Actors and actresses with larger roles also have more freedom to explore the role they're cast in. "I'm growing so much as an actor through this role because I have a lot of creative license with this role. Scheherazade tells stories throughout the whole play and me being in her role means that I get to tell the stories through my own interpretation of her experiences," Gordy says.
Once rehearsals begin, the O'Connors include student input on different parts of the production. While Kelly and John O'Connor influence the play to fit their view of what the production should look like, both have an open mind, often changing many aspects of the play before opening night.
As rehearsals continue, the building of the play's set starts as well. Stage crew is broken into sections, but all members of each section spend an amount of time on carpentry since it has a big focus. One of the most essential parts of the production is where it is being performed, and stage crew puts a large emphasis on building that set.
Every year, audience members watch the fall play onstage and seating is built by the stage crew. "We always have to build black box walls for the fall plays, every fall play is set on stage and the audience also sits on the stage," Co-president of stage crew Annie Hicks says. Being on stage, audience members have a more active role viewing the production. "It's really great having the audience on three sides since that gives you more flexibility and the whole stage is really alive when the audience is right there with you," Gordy explains.
A new addition to the special effects for this year's fall play is the use of projectors. Stage crew is hoping to utilize this new technology by integrating them into the background of some scenes.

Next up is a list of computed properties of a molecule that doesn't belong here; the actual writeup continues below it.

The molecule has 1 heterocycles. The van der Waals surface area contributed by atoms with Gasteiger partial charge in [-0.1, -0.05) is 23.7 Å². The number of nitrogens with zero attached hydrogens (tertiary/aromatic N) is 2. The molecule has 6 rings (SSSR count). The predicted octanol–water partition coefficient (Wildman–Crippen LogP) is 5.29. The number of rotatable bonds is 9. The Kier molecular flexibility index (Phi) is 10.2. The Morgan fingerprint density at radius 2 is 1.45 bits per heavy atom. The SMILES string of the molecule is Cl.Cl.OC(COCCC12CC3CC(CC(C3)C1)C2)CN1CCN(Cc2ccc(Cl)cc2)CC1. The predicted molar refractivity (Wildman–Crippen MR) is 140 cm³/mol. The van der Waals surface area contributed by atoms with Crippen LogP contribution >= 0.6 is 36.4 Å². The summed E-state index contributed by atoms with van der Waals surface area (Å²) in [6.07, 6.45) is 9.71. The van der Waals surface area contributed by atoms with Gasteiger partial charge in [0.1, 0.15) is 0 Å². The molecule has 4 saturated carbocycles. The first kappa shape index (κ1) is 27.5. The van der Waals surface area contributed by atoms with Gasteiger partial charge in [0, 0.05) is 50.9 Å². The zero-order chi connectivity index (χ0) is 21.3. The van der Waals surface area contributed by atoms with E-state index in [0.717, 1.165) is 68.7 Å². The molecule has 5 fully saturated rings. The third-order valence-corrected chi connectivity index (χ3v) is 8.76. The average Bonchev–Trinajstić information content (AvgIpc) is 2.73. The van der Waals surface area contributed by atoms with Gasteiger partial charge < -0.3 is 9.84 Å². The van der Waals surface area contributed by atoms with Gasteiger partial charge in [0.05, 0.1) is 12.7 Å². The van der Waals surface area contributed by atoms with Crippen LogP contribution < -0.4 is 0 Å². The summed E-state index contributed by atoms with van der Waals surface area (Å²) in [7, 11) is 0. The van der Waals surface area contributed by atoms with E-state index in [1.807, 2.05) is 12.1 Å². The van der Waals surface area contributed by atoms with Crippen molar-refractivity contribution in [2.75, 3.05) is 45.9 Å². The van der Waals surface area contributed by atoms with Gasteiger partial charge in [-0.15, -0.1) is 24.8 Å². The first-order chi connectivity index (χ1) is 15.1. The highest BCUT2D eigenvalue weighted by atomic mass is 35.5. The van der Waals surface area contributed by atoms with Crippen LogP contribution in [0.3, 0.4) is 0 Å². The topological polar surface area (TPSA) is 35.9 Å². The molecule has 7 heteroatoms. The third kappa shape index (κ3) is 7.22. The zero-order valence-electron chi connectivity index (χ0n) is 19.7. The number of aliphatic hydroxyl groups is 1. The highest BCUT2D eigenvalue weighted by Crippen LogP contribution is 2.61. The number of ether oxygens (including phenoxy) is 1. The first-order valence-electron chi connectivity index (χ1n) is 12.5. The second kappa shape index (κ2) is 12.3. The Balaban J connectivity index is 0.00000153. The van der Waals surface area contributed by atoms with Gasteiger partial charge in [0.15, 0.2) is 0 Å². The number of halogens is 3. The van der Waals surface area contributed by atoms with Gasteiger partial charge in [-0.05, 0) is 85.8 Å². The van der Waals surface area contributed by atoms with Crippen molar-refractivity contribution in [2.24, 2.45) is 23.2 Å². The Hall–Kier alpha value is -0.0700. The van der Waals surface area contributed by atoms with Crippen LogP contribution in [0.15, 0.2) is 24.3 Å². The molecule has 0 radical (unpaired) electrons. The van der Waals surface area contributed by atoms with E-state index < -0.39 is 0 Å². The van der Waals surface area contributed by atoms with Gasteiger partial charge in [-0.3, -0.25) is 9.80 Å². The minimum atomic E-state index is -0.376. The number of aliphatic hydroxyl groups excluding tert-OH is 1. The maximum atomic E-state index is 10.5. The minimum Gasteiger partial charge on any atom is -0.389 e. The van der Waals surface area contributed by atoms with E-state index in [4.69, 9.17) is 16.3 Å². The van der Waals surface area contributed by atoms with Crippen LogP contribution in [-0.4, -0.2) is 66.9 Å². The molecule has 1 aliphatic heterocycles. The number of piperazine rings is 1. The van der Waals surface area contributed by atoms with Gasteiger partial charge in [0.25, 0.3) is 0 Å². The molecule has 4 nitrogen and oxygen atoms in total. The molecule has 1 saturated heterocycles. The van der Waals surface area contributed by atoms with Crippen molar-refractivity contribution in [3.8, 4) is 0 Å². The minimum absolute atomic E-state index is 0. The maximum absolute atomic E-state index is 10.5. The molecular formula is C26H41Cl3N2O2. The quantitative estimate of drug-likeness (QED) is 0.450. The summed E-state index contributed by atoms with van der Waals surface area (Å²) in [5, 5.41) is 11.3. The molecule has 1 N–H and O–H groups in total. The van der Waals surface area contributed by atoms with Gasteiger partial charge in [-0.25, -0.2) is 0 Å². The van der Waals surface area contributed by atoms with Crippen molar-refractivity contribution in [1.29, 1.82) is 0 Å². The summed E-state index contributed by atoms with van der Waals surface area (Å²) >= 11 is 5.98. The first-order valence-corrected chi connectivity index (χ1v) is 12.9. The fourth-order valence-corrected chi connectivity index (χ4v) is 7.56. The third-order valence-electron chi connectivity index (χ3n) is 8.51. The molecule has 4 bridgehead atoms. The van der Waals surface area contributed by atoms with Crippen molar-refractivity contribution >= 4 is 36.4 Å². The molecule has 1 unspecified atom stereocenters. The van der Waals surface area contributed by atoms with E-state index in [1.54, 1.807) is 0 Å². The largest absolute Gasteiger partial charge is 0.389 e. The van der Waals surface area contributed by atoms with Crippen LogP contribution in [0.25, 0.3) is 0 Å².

During the final few weeks before opening night, actors and actresses attend Saturday rehearsals, which are each six hours long. Since these rehearsals are on weekends, it also allows actors and actresses to approach them with a revitalized energy. "In some ways, it's more fun because you haven't just been through a long school day you're coming fresh," Gordy explains.
Stage crew also comes in during these rehearsals to finish up sets for the production. Stage crew has a more relaxed schedule compared to actors' and actresses' rehearsals, during these final few weeks, those in charge of building the set try to get as much done as possible.
Costumes are also fitted during these Saturday rehearsals. They are brought from the garage most Blair costumes reside in and are altered by those in charge of costumes. A small number of students and even parents with exemplary sewing skills adjust actors and actresses costumes in the rush of these final rehearsals.
All of the work done for this play will come to fruition on Nov. 14, opening night. Those who are working on the play hope audiences will come in with an open mind. " I hope that people can come into it, looking to hear stories, because that's what it's all about," Gordy says.
Jasmine Ali. staff writer More »